The First MLB Player to _____: Can You Identify These Historical MLB Players?

By: Gavin Thagard

Five MLB players were included in the inaugural class for the 1936 Baseball Hall of Fame. At 98.2 percent, Ty Cobb received the most votes of any of those players​ from the initial class.

Babe Ruth helped MLB transition from the dead-ball era to the live-ball era during the 1920s. The transition saw a significant increase in home runs, as Ruth hit over 50 home runs four different times throughout the decade.

Playing baseball from 1890 until 1911, Cy Young was one of the earliest stars of the game. After his death, Major League Baseball created an award, the Cy Young Award, in his honor, which is given annually to the best pitcher in each league.

Nicknamed "The Iron Horse," Lou Gehrig barely missed a game during the prime of his MLB career. Sadly, his consistency ended when he was diagnosed with ALS, forcing Gehrig to leave the game at the age of 36.

The 1955 World Series pitted the Brooklyn Dodgers against the New York Yankees. The Dodgers won the series in seven games, giving the franchise their first-ever championship.

A crafty offensive player, Honus Wagner won eight NL batting titles during his time in the majors. He was also quite sneaky when he got on base, leading the league in stolen bases five times.

Hank Aaron had a stellar season in 1957, winning the NL MVP and leading the Braves to a World Series. In the 1957 World Series, the Braves defeated the Yankees in seven games.

Ichiro Suzuki holds the MLB single-season record for hits at 262, which he accomplished in 2004 with the Seattle Mariners. The legendary batter also has 10 consecutive 200-hit seasons.

One of the greatest pitchers to ever take the mound, Lefty Grove achieved a Triple Crown twice in his career, including his 1931 MVP season. The Triple Crown is earned when a pitcher leads the league in wins, strikeouts, and ERA.

The Yankees lost the 1960 World Series to the Pittsburgh Pirates, but the loss​ had little to do with the play of Bobby Richardson. In the series, Richardson had 12 runs batted in, including a grand slam in Game 3.

Barry Bonds holds the career home run record in MLB. However, his 762 home runs will forever have an asterisk beside them because of Bonds' association with the steroid era in baseball.

George Burns played two different stints with the Cleveland Indians during his lengthy MLB career. In 1920, he helped the franchise win its first of two World Series when they defeated the Robins in seven games.

Cal Ripken Jr. was lucky enough to spend his entire 21-year career with the Baltimore Orioles. First selected in 1983, Ripken went to 19 straight All-Star Games with the team.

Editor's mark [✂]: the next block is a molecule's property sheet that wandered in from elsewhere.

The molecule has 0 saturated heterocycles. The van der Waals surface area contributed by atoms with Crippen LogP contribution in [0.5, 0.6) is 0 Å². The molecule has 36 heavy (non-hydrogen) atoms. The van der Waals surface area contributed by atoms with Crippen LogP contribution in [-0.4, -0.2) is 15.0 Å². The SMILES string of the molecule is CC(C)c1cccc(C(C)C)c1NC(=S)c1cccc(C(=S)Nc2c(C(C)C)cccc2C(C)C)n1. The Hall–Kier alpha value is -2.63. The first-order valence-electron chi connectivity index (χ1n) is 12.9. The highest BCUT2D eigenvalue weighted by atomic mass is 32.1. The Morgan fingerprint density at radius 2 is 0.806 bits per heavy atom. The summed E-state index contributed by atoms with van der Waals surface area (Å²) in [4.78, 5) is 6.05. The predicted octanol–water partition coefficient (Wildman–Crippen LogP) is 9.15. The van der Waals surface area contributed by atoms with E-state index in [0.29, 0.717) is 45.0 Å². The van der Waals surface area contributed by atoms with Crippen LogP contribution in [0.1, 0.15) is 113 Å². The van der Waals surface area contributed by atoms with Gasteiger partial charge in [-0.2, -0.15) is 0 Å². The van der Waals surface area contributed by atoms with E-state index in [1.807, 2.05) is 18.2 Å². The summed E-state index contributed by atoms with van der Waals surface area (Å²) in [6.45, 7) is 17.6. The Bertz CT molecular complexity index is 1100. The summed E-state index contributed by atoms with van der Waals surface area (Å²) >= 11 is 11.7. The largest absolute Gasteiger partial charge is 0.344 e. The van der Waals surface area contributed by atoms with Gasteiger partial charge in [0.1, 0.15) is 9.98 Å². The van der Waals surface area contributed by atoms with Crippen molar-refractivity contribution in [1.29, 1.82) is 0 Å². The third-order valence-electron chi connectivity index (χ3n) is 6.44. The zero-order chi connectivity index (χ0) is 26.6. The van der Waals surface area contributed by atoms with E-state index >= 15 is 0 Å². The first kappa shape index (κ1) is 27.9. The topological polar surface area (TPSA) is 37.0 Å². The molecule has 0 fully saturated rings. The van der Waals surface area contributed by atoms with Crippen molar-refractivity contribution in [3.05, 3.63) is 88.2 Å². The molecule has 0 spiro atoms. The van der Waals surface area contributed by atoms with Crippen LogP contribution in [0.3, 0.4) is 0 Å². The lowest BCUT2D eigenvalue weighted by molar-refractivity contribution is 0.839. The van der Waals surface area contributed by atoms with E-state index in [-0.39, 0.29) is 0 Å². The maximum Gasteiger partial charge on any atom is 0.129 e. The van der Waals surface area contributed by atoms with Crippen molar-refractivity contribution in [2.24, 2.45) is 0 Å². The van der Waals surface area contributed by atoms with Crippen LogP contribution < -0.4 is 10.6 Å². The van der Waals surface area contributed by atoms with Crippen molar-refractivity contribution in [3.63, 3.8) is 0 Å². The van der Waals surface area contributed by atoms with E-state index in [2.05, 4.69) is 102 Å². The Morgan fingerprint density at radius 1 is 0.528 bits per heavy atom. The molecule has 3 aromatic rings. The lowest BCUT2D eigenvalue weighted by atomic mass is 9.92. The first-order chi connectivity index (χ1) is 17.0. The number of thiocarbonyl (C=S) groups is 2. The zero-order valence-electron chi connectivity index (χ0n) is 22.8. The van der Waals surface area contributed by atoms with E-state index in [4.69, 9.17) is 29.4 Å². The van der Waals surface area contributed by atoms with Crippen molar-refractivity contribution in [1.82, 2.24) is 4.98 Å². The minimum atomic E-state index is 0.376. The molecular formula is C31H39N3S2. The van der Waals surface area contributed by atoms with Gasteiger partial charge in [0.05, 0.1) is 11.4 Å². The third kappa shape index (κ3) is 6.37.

Finishing his career with 1,406 steals, Rickey Henderson is the only player to ever record over 1,000 stolen bases in a career. The next closest player is Lou Brock with 938.

With two World Series championships and various awards, few players are as decorated as Frank Robinson. His Hall of Fame career also resulted in three teams retiring his number 20.

Frankie Frisch was one of the first few star players to serve as both a manager and a player at the same time. Frisch played for and managed the Cardinals from 1933 until 1937 when he retired as a player.

Roberto Clemente was well-known for his charity work throughout Latin America. However, his charitable nature eventually led to his death when his plane crashed while he was trying to deliver relief aid to Nicaragua, where an earthquake had recently hit.

Despite racking up the most strikeouts of any batter, Reggie Jackson still had a Hall of Fame career. He was a 14-time All-Star and won five World Series, including two World Series MVPs.

Don Larsen threw the only perfect game in postseason history in Game 5 of the 1956 World Series. Helping the Yankees secure a championship, Larsen was named the MVP of the series.

Over the course of four decades, Nolan Ryan played 27 seasons in the majors. He was part of four different teams during his incredible run to 5,714 strikeouts.

Stan Musial was awarded the Presidential Medal of Freedom from President Barack Obama in 2011. The award is the highest that a civilian can receive​ from the U.S. government.

A left-handed pitcher, Johnny Vader Meer posted a 119-121 win-loss record during his time in the majors. He finished his career with a total of 1,294 strikeouts.

Playing for the Brooklyn Dodgers, Don Newcombe competed in the 1956 World Series against the New York Yankees. Newcombe pitched the deciding Game 7, but he gave up five home runs on his way to a loss.